If you are starting with an .epub file, there is an editor program in the Calibre suite which can change anything in the .epub, including the fonts:
But if you convert the file from .epub to .mobi, with any program including Calibre, it's then almost impossible to edit the resulting .mobi file. So you get stuck with whatever default font the conversion program has specified in the conversion process.
The .mobi reader program on your computer (e.g. Mobipocket Reader v6.02) will let you apply any font that is currently installed on your computer to the .mobi file, regardless of what font the .epub file specifies (in effect, the specified font is simply treated as the default setting, hence you can impose a different font in your reader program).
But if you transfer the .mobi file from your computer to a kindle, the kindle will probably only have one choice of font, a default that can't be altered. With no user option to choose a different font, you can only change the font size on the kindle, but not the font itself.
I only have an older kindle, admittedly, but the design philosophy is clearly to deprive the user of the ability to select a font. The kindle comes with what is an attractive and easy to read font, and the manufacturer doesn't want the kindle to get a bad reputation by allowing users to set up fonts which look less attractive, or which might be harder to read within the limitations of the kindle's hardware.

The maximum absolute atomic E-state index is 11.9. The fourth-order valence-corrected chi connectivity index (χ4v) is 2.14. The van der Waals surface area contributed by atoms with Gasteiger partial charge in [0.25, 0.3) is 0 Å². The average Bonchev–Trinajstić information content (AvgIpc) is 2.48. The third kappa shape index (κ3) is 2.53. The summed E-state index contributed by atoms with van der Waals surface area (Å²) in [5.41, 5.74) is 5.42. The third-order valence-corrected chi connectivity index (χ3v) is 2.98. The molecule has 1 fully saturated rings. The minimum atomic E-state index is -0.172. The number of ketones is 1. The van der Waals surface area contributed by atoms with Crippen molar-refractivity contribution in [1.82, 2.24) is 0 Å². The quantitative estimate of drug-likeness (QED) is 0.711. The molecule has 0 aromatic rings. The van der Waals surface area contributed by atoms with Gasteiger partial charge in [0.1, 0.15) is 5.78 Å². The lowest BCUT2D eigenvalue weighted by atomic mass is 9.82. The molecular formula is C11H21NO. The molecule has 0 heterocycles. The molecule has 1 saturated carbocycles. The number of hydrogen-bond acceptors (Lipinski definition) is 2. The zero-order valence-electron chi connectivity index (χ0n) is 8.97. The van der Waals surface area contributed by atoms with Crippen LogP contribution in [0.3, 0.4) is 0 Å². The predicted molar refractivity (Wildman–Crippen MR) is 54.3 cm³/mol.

The kindle is a cheap device to buy, because of its extreme simplicity. And part of the business motivation of the manufacturer in not including fancy fonts with it is to avoid the cost of paying licensing fees for the use of such fonts, all of which have a commercial cost - a fee will be due to someone who owns the rights in the fonts. Fonts that look nice always belong to someone.
It might be possible for the user to tamper with the kindle's default font, by delving into the program code using specialist hacking tools. There are plenty of such tools. I've used some of them, even though they use a commandline interface of no mean complexity.
But I don't have any idea how to do that particular bit of reprogramming.
If what you want is a device that gives you a choice of font, you might be better off buying a different device, even a small tablet, that allows a choice of font.
Any device on which Mobipocket Reader v6.02 will run would meet your needs, because as I say that program has easily configurable settings that can apply any font you have on your computer to your current choice of .mobi file (without needing to change anything in the .mobi file).